The evidence that the royal Tanite tomb belonged to Takelot I was suggested long ago by the presence of grave goods found within the burial which mentioned his known parents: "namely a Gold Bracelet (Cairo JE 72199) and an alabaster Jar (Cairo JE 86962) of Osorkon I, and a Ushabti figure of Queen Tashedkhons."[3] In addition, a heart scarab found in the king's burial gave his name simply as "Takelot Meryamun" without the Si-Ese epithet used by Takelot II. Recent confirmation of this circumstantial evidence was published by the German scholar Jansen-Winkeln in 1987.[4] His examination of several inscriptions written on the tomb's walls proved beyond doubt that the person buried here could only be Takelot I, Osorkon II's father. Jansen-Winkeln's conclusions have been accepted by Egyptologists today including Professor Kenneth Kitchen. Osorkon II arranged for this aforementioned inscription to be carved on a scene in his tomb where Osorkon is depicted adoring Osiris and Udjo (as a uraeus).

Above the inscription was carved the cartouche of Osorkon II and the following text.

This Text establishes that Osorkon II honoured his father by reburying him in the Tanite royal tomb complex. Takelot I's final resting place forms the third chamber of Osorkon II's tomb which means that Osorkon II interred his father within the walls of his own tomb. Takelot I was buried in an usurped Middle Kingdom sarcophagus that was inscribed with his own cartouche.[6]

Authority[edit]

Takelot I's authority was not fully recognised in Upper Egypt, and Harsiese A, or another local Theban king, challenged his power there. Several Nile Quay Texts at Thebes mention two sons of Osorkon I namely the High Priests of Amun Iuwelot and Smendes III in Years 5, 8 and 14 of an anonymous king who can only be Takelot I since Takelot I was their brother.[7] Uniquely, however, the Quay Texts specifically omit any reference to the identity of the king himself. This might suggest that there was a dispute in the royal succession following Osorkon I's death in Upper Egypt, which seriously impaired Takelot I's control there. Harsiese A, as the son of the High Priest Shoshenq C and grandson of Osorkon I, or a hypothethical king named Maatkheperre Shoshenq must have appeared as a rival. The Theban priests henceforth, chose to avoid any involvement in this dispute by deliberately leaving the name of the king in the Quay Texts 'Blank' rather than choosing sides, as G. Broekman notes in his study of the Karnak Quay Texts.[8] This situation was ultimately later resolved by Osorkon II who is clearly attested as Pharaoh at Thebes by his 12th Regnal Year, according to Nile Quay Text No.8 and Text No.9.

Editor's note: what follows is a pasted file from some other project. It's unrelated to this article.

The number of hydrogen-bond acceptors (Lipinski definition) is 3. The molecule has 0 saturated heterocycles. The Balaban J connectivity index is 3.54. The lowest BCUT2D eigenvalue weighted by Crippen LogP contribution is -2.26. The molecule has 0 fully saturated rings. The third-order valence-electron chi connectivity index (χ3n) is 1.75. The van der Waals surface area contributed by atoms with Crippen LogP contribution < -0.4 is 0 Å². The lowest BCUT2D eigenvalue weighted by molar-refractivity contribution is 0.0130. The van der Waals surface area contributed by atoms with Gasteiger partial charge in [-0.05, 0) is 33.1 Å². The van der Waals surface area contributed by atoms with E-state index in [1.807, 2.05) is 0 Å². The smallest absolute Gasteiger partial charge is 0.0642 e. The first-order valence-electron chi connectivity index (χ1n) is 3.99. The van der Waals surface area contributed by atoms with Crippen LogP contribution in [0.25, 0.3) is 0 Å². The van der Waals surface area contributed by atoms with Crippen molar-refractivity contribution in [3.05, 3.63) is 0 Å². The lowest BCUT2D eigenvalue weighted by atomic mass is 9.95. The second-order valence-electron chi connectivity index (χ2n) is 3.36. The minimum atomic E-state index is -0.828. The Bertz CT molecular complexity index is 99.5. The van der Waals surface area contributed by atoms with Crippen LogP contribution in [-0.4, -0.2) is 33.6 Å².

References[edit]

  1. ^ K.A. Kitchen, in the introduction to his third 1996 edition of "The Third Intermediate Period in Egypt (c.1100-650 BC)," Aris & Phillips Ltd. pp.xxiii
  2. ^ a b Kitchen, p.xxiii
  3. ^ D.A. Aston, Takeloth II: A King of the 'Theban Twenty-Third Dynasty?,' pp.143-144
  4. ^ Karl Jansen-Winkeln, "Thronname und Begräbnis Takeloth I," Varia Aegyptica 3, (December 1987), pp.253-258
  5. ^ English translation of Jansen-Winkeln's VA 3 (1987) study of Takelot's tomb by K.A. Kitchen, in the introduction to his 3rd 1996 edition of "The Third Intermediate Period in Egypt (c.1100-650 BC)," Aris & Phillips Ltd. pp.xxii-xxiii
  6. ^ Tanis
  7. ^ Kitchen, pp.121-122
  8. ^ Gerard Broekman, "The Nile Level Records of the Twenty-Second and Twenty-Third Dynasties in Karnak," JEA 88(2002), pp.170 & 173

Further reading[edit]

  • Gerard Broekman, "The Nile Level Records of the Twenty-Second and Twenty-Third Dynasties in Karnak," JEA 88(2002), pp. 163–178.